Franco Smith believes Italy remain on an upward trajectory, despite going down 48-7 against Wales in Rome.
Monty Ioane scored for the Azzurri but Wayne Pivac’s visitors ran in seven tries to stay firmly on course for a second Grand Slam title in three years.
Italy remain winless in the 2021 Guinness Six Nations but Smith says they’re doing everything they can to end their current run.
The South African said: “We ended up fighting and tackling, at certain times of the game these guys, who work to make you proud, played very well.
“Even within our growth path this defeat weighs – there is a lot of hard work to do, physically we have improved and with Wales, we have paid dearly for the two yellow cards.
“It is not a question of lack of concentration, the mistake comes because the boys want to do too much and be precise. An athlete can make a mistake like this. Unfortunately, we are not yet at the level we wanted to be.
“They were united and continued to work. If today we only see the score then I am frustrated, but we remember that we still lack years of experience and some players have already made a great growth. I can’t give solutions now – Italy must follow its path.”
Ken Owens scored an unlikely first-half double for Wales while Josh Adams and Taulupe Faletau also crossed before the break.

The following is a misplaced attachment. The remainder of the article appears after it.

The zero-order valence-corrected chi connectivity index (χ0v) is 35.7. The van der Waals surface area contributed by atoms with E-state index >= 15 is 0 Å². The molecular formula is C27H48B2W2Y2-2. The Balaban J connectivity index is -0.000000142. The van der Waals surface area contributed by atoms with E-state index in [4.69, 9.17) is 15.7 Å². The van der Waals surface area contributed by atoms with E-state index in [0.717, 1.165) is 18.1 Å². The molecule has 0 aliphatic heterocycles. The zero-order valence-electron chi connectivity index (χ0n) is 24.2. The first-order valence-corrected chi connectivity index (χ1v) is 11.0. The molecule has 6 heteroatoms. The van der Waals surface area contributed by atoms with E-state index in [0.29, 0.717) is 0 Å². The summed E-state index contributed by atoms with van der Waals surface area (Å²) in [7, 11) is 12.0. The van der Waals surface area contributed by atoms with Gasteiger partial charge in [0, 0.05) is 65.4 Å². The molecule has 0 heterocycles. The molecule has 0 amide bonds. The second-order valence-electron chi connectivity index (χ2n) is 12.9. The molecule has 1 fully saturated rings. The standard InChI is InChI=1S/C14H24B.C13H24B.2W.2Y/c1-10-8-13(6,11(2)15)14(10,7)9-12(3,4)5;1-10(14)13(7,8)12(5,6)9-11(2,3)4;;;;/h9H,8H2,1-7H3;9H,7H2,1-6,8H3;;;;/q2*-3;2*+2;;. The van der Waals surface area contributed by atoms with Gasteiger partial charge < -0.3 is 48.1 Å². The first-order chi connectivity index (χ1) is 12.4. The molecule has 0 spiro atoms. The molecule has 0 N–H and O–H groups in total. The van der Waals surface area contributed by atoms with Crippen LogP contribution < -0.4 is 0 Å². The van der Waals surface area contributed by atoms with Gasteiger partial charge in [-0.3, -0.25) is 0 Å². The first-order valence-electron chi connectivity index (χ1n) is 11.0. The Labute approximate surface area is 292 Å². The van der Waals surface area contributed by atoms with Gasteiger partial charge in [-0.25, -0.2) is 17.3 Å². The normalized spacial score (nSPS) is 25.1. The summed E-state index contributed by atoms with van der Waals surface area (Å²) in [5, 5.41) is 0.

Ioane dotted down for the hosts at the start of the second period but tries from George North, Callum Sheedy and Louis Rees-Zammit fired Wales to victory and extended their unbeaten record.
Captain Luca Bigi and Marco Riccioni both received yellow cards for Italy as Smith’s players struggled to maintain their discipline throughout.
Bigi says lapses in concentration hurt them and is calling on his team’s most experienced heads to bring the group together ahead of the clash with Scotland next week.
The hooker said: “It’s a tough moment – we conceded too many soft penalties and they put us under pressure.
“We have to be focused for a whole 80 minutes and when we conceded a soft moment, they scored against us. That’s killed us.
“As players, we have to take some positives from the game. When we held the ball, when we created phases, we really put Wales under pressure. But we didn’t score.
“The last ten minutes, we built phases on their 22 but we didn’t score. We have to learn from that. It’s tough – [there were] too many soft moments during the game, too many soft penalties that put us under pressure on the scoreboard.
“How do we start again? The group has an important integrity and it is up to the most experienced players to make them feel even more united.
“It is not hiding behind the obvious – we will find ourselves as a group once again to relate to this match and prepare a Guinness Six Nations week for another chance.”